US President Donald Trump's administration has denied reports that it is considering a proposal to mobilise as many as 100,000 National Guard troops to crack down on undocumented immigrants, including millions living far from the Mexico border.

A draft memo written by John Kelly, US homeland security secretary, which was obtained by the Associated Press and released by the news agency on Friday, called for the unprecedented militarisation of immigration enforcement as far north as Portland, Oregon, and as far east as New Orleans, Louisiana.

The report was revealed shortly after Trump launched a campaign that has resulted in hundreds of undocumented migrants being detained by authorities across the country.

In the leaked proposal, four states that border on Mexico included California, Arizona, New Mexico and Texas - but it also encompasses seven states contiguous to those four - Oregon, Nevada, Utah, Colorado, Oklahoma, Arkansas and Louisiana.

Report '100 percent false'

For his part, Sean Spicer, White House spokesman, said the AP report was "100 percent false" and "irresponsible".

''There is no effort at all to utilise the National Guard to round up unauthorised immigrants," he said.

Governors in the 11 states would have a choice whether to have their guard troops participate, according to the memo.

While National Guard personnel have been used to assist with immigration-related missions on the US-Mexico border before, they have never been used as broadly or as far north.


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The memo is addressed to the then-acting heads of US Immigration and Customs Enforcement and US Customs and Border Protection.

It would serve as guidance to implement the wide-ranging executive order on immigration and border security that President Donald Trump signed on January 25. Such memos are routinely issued to supplement executive orders.

Also dated January 25, the draft memo says participating troops would be authorised "to perform the functions of an immigration officer in relation to the investigation, apprehension and detention of aliens in the United States".

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It describes how the troops would be activated under a revived state-federal partnership programme, and states that personnel would be authorised to conduct searches and identify and arrest any unauthorised immigrants.

AP said its requests to the White House and the Department of Homeland Security for comment and a status report on the proposal were not answered.

The draft document has circulated among DHS staff over the last two weeks. As recently as Friday, staffers in several different offices reported discussions were under way.

If implemented, the impact could be significant. Nearly one-half of the 11.1 million people residing in the US without authorisation live in the 11 states, according to Pew Research Center estimates based on 2014 Census data.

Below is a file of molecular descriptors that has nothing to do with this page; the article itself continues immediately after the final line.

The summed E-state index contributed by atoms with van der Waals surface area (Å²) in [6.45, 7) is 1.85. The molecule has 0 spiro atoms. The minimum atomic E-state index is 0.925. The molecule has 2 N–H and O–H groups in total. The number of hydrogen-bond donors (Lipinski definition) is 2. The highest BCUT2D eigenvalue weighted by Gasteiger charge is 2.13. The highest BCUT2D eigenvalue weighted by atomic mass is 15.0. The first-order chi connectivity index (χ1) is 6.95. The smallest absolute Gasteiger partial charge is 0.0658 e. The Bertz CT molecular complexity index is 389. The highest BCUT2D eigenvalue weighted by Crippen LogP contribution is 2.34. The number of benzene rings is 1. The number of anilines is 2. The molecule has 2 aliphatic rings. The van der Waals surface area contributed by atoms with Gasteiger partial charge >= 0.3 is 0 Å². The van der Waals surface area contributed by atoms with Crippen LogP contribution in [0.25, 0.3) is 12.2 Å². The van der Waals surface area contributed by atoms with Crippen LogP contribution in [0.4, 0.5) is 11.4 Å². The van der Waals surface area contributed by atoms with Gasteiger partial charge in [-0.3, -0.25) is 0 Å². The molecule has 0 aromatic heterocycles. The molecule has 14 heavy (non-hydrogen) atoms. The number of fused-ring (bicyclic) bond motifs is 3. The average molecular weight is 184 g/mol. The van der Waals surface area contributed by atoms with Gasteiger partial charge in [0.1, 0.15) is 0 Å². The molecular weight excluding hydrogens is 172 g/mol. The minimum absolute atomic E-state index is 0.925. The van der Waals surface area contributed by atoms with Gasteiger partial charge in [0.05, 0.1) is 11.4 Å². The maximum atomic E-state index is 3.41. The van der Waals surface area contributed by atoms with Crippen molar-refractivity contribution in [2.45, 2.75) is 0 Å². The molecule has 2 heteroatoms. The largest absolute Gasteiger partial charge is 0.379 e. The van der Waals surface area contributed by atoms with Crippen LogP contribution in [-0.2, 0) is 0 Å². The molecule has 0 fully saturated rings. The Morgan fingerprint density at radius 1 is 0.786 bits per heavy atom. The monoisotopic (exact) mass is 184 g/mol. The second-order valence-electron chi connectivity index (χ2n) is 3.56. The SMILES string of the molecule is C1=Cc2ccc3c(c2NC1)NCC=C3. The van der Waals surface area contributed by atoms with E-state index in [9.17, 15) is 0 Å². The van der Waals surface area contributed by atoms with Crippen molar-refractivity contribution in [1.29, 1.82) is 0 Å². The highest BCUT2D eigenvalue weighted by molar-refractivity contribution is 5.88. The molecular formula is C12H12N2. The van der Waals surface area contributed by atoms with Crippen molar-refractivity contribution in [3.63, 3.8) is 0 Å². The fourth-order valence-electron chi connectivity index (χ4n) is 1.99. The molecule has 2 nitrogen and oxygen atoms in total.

Use of National Guard troops would greatly increase the number of immigrants targeted in one of Trump's executive orders last month, which expanded the definition of who could be considered a criminal and, therefore, a potential target for deportation.

That order also allows immigration agents to prioritise removing anyone who has "committed acts that constitute a chargeable criminal offence".


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Under current rules, even if the proposal is implemented, there would not be immediate mass deportations. Those with existing deportation orders could be sent back to their countries of origin without additional court proceedings. But deportation orders generally would be needed for most other unauthorised immigrants.

The troops would not be nationalised, remaining under state control.

The 287(g) programme, which Trump included in his immigration executive order, gives local police, sheriff's deputies and state troopers the authority to assist in the detection of immigrants who are in the US illegally as a regular part of their law enforcement duties on the streets and in jails.

The draft memo also mentions other items included in Trump's executive order, including the hiring of an additional 5,000 border agents, which needs financing from Congress, and his campaign promise to build a wall between the US and Mexico.

Allowing guard troops to operate inside non-border states also would go far beyond past deployments.
In addition to responding to natural or man-made disasters or for military protection of the population and critical infrastructure, state guard forces have been used to assist with immigration-related tasks on the US-Mexico border, including the construction of fences.

Last week, ICE officers arrested more than 680 people around the country in what Kelly said were routine, targeted operations; advocates called the actions stepped-up enforcement under Trump.

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Source: News agencies